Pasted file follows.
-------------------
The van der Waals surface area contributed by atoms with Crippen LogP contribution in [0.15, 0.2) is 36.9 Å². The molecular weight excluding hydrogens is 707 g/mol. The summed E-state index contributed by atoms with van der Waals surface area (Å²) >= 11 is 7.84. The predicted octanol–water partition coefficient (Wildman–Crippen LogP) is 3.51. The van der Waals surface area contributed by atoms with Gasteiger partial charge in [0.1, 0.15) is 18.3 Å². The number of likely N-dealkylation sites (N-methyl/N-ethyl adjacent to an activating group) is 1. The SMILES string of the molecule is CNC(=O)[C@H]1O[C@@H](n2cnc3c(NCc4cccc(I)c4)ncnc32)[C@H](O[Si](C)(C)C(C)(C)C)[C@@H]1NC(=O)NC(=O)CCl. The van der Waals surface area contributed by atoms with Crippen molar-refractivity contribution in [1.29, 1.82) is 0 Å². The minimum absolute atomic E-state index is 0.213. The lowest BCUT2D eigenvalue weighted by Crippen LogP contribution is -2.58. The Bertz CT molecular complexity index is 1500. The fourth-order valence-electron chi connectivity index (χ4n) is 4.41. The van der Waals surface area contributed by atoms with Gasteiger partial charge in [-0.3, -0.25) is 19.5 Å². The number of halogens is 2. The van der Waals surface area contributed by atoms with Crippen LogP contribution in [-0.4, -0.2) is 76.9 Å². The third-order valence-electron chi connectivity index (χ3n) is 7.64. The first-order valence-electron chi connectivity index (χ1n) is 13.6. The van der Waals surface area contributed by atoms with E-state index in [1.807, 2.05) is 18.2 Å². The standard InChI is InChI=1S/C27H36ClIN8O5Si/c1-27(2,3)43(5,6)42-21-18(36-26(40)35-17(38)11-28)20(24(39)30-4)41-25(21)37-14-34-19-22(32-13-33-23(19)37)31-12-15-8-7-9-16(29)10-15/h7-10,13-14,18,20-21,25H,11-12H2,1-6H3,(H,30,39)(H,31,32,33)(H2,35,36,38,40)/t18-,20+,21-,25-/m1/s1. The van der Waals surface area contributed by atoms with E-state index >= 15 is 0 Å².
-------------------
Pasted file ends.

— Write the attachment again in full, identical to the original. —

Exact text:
The van der Waals surface area contributed by atoms with Crippen LogP contribution in [0.15, 0.2) is 36.9 Å². The molecular weight excluding hydrogens is 707 g/mol. The summed E-state index contributed by atoms with van der Waals surface area (Å²) >= 11 is 7.84. The predicted octanol–water partition coefficient (Wildman–Crippen LogP) is 3.51. The van der Waals surface area contributed by atoms with Gasteiger partial charge in [0.1, 0.15) is 18.3 Å². The number of likely N-dealkylation sites (N-methyl/N-ethyl adjacent to an activating group) is 1. The SMILES string of the molecule is CNC(=O)[C@H]1O[C@@H](n2cnc3c(NCc4cccc(I)c4)ncnc32)[C@H](O[Si](C)(C)C(C)(C)C)[C@@H]1NC(=O)NC(=O)CCl. The van der Waals surface area contributed by atoms with Crippen molar-refractivity contribution in [1.29, 1.82) is 0 Å². The minimum absolute atomic E-state index is 0.213. The lowest BCUT2D eigenvalue weighted by Crippen LogP contribution is -2.58. The Bertz CT molecular complexity index is 1500. The fourth-order valence-electron chi connectivity index (χ4n) is 4.41. The van der Waals surface area contributed by atoms with Gasteiger partial charge in [-0.3, -0.25) is 19.5 Å². The number of halogens is 2. The van der Waals surface area contributed by atoms with Crippen LogP contribution in [-0.4, -0.2) is 76.9 Å². The third-order valence-electron chi connectivity index (χ3n) is 7.64. The first-order valence-electron chi connectivity index (χ1n) is 13.6. The van der Waals surface area contributed by atoms with E-state index in [1.807, 2.05) is 18.2 Å². The standard InChI is InChI=1S/C27H36ClIN8O5Si/c1-27(2,3)43(5,6)42-21-18(36-26(40)35-17(38)11-28)20(24(39)30-4)41-25(21)37-14-34-19-22(32-13-33-23(19)37)31-12-15-8-7-9-16(29)10-15/h7-10,13-14,18,20-21,25H,11-12H2,1-6H3,(H,30,39)(H,31,32,33)(H2,35,36,38,40)/t18-,20+,21-,25-/m1/s1. The van der Waals surface area contributed by atoms with E-state index >= 15 is 0 Å².